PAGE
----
The primary connection between heartburn and headache is that medications used to treat each condition may lead to the other. Foods may also have this effect, as in the case of caffeine. In some medical conditions, a headache and heartburn may occur together, although this is usually caused by treatment of the condition rather than by the illness itself. One exception is irritable bowel syndrome, which very occasionally may cause headaches in sufferers.
Most people suffer from heartburn and headache pain on occasion. These conditions normally exhibit themselves separately and are unrelated, but when certain medications are used, both may be experienced together. Many migraine medications have been known to list headache as a side effect. Additionally, some heartburn treatments can also lead to mild to severe headaches if taken long-term or in large amounts.
There are also foods which link heartburn with headaches. Caffeine, for instance, has been shown to reduce migraine pain in some people, but has also been linked to digestive upset including heartburn. This is especially true in drinks like soda and coffee, both of which are irritants to the stomach and esophagus. Patients who use caffeine to treat headache pain may need to find alternate treatments if heartburn is the result. The effectiveness of using caffeinated foods and drinks for this purpose does not usually outweigh the potential discomfort of heartburn or indigestion.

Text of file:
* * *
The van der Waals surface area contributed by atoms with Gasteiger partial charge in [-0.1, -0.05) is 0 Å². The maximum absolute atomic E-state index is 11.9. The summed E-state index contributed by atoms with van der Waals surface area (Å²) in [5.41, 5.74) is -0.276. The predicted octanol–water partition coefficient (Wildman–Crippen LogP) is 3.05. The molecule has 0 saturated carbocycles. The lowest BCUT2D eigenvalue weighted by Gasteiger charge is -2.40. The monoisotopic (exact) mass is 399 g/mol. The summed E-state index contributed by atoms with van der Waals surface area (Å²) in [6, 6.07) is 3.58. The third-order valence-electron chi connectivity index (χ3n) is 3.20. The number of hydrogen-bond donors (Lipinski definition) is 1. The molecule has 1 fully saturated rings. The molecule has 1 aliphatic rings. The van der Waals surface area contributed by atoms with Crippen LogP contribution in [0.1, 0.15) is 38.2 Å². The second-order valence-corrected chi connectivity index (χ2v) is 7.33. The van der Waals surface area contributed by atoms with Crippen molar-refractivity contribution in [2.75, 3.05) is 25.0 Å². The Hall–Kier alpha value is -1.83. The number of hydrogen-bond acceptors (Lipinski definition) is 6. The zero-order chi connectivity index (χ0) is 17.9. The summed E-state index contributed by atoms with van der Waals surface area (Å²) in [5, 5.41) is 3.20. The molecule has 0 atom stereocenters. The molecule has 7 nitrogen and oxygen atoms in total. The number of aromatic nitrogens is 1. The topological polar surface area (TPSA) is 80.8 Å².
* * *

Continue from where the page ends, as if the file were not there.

In some rare cases, patients who suffer from irritable bowel syndrome have reported frequent headaches as part of their symptoms. This is not necessarily a side effect of the syndrome itself, but may be caused by the stress sufferers of the condition deal with. Once dietary changes are made and digestive upset is lessened, headaches often subside without further treatment. An over the counter medication may be used in the meantime.
Sometimes both heartburn and headache can be associated with stress. Severe anxiety can cause both conditions if not treated. It causes both an increase in stomach acid formation as well as tension, creating the perfect scenario for heartburn and headache-related pain. Treatment may include over the counter medications to alleviate symptoms, as well as therapy or prescription drugs to treat the root stressors. Normally, once anxiety has been alleviated, both symptoms will also go away.
Occasionally a medication for a non-related condition will cause headaches and heartburn or indigestion. If this occurs and does not lessen over time, patients may need to be switched to an alternate medication. Sometimes this is not possible and additional drugs may be needed to combat uncomfortable side effects.